lunes, 8 de junio de 2015

A bright, wide-ranging chronicle of the golden age of the Spanish empire.

SPAIN- The Center of the World, 1519-1682

by Robert Goodwin


A bright, wide-ranging chronicle of the golden age of the Spanish empire.

Though Goodwin (Spanish, Portuguese, and Latin American Studies/Univ. Coll. London;Crossing the Continent 1527-1540: The Story of the First African-American Explorer of the American South, 2008) denies that he has written a magisterial work filled with scholarly detail but rather a book for the “idle reader,” it is a well-researched, intelligent, and easily understood history of the first global empire on Earth. 

The author divides the work into two sections: “Gold” deals with the historical, economic, and political history, and “Glitter” explores literary and artistic works. 

At the beginning of the empire, King Charles V realized that the great wealth of silver and gold arriving from America would require a bureaucracy to ensure the availability of the banks, postal service, food, and roads essential for the movement of troops and supplies. 

He had to be well-organized and wealthy to wage wars and contain an empire that included the Netherlands, Naples, the Holy Roman Empire, and, eventually, Portugal. 

Charles was also an avid collector of Renaissance art and appointed the Venetian artist Titian as court painter. 

His son, Philip II, inherited a well-oiled machine that enabled him to expand the vast art collection his father had begun. He laid the path for Spain’s great artists Velázquez, Murillo, and El Greco, who were joined by great writers and thinkers like Cervantes, Góngora, and Quevedo.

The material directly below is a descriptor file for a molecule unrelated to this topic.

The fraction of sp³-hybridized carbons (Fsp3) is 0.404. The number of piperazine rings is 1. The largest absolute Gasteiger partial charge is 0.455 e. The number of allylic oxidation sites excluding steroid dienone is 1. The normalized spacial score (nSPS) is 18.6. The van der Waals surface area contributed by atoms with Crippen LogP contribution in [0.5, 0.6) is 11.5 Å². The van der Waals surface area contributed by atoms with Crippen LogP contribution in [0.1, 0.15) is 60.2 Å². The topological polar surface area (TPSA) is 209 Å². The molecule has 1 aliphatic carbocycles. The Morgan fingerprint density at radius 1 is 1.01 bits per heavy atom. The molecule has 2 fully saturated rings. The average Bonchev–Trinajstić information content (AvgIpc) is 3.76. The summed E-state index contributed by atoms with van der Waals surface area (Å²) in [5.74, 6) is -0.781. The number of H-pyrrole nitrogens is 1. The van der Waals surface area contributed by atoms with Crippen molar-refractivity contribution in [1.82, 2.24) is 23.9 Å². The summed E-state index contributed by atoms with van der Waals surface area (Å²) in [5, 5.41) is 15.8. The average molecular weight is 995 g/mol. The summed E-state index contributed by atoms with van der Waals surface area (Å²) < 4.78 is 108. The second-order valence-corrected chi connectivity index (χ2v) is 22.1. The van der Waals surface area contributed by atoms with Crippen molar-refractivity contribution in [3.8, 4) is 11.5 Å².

Goodwin not only shows the greatness of Spain’s empire, but also explains the psyche of Spaniards during the time. They preferred poverty over labor and honor over trade, and they were obsessed with purity of blood. The latter aspect was one of the prime drivers of the Inquisition, formed to rid Spain of lapsed Christians who had converted from Judaism during the diaspora of 1492.

Any student of the Renaissance should read this excellent work showing Spain’s enormous impact on the arts and, with her vast American empire, the world.

Amazon review: The Golden Age of the Spanish Empire would establish five centuries of Western supremacy across the globe and usher in an era of transatlantic exploration that eventually gave rise to the modern world. It was a time of discovery and adventure, of great political and social change--it was a time when Spain learned to rule the world.

Assembling a spectacular cast of legendary characters like the Duke of Alba, El Greco, Miguel de Cervantes, and Diego Velázquez, Robert Goodwin brings the Spanish Golden Age to life with the vivid clarity and gripping narrative of an epic novel. From scholars and playwrights, to poets and soldiers, Goodwin is in complete command of the history of this tumultuous and exciting period. But the superstars alone will not tell the whole tale--Goodwin delves deep to find previously unrecorded sources and accounts of how Spain's Golden Age would unfold, and ultimately, unravel.

Spain is a sweeping and revealing portrait of Spain at the height of its power and a world at the dawn of the modern age.

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